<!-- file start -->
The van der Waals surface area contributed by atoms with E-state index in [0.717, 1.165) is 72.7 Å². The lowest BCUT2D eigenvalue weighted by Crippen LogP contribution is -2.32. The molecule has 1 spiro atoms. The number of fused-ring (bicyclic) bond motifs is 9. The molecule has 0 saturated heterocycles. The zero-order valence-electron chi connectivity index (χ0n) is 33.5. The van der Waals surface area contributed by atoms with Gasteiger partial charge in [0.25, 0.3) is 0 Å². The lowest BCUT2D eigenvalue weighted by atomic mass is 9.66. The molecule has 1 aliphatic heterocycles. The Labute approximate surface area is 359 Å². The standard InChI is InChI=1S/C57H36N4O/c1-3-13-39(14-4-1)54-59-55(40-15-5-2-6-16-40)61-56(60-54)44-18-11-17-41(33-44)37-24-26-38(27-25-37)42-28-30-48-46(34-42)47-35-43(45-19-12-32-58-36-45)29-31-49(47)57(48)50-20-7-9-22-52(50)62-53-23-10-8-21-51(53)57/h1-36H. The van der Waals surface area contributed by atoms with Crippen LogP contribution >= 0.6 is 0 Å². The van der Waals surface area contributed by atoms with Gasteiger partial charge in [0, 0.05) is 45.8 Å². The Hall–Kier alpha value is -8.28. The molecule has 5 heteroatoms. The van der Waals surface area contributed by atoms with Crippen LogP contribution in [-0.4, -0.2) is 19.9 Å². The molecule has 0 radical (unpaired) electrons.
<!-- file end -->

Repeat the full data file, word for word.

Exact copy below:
The van der Waals surface area contributed by atoms with E-state index in [0.717, 1.165) is 72.7 Å². The lowest BCUT2D eigenvalue weighted by Crippen LogP contribution is -2.32. The molecule has 1 spiro atoms. The number of fused-ring (bicyclic) bond motifs is 9. The molecule has 0 saturated heterocycles. The zero-order valence-electron chi connectivity index (χ0n) is 33.5. The van der Waals surface area contributed by atoms with Gasteiger partial charge in [0.25, 0.3) is 0 Å². The lowest BCUT2D eigenvalue weighted by atomic mass is 9.66. The molecule has 1 aliphatic heterocycles. The Labute approximate surface area is 359 Å². The standard InChI is InChI=1S/C57H36N4O/c1-3-13-39(14-4-1)54-59-55(40-15-5-2-6-16-40)61-56(60-54)44-18-11-17-41(33-44)37-24-26-38(27-25-37)42-28-30-48-46(34-42)47-35-43(45-19-12-32-58-36-45)29-31-49(47)57(48)50-20-7-9-22-52(50)62-53-23-10-8-21-51(53)57/h1-36H. The van der Waals surface area contributed by atoms with Crippen LogP contribution >= 0.6 is 0 Å². The van der Waals surface area contributed by atoms with Gasteiger partial charge in [0, 0.05) is 45.8 Å². The Hall–Kier alpha value is -8.28. The molecule has 5 heteroatoms. The van der Waals surface area contributed by atoms with Crippen LogP contribution in [-0.4, -0.2) is 19.9 Å². The molecule has 0 radical (unpaired) electrons.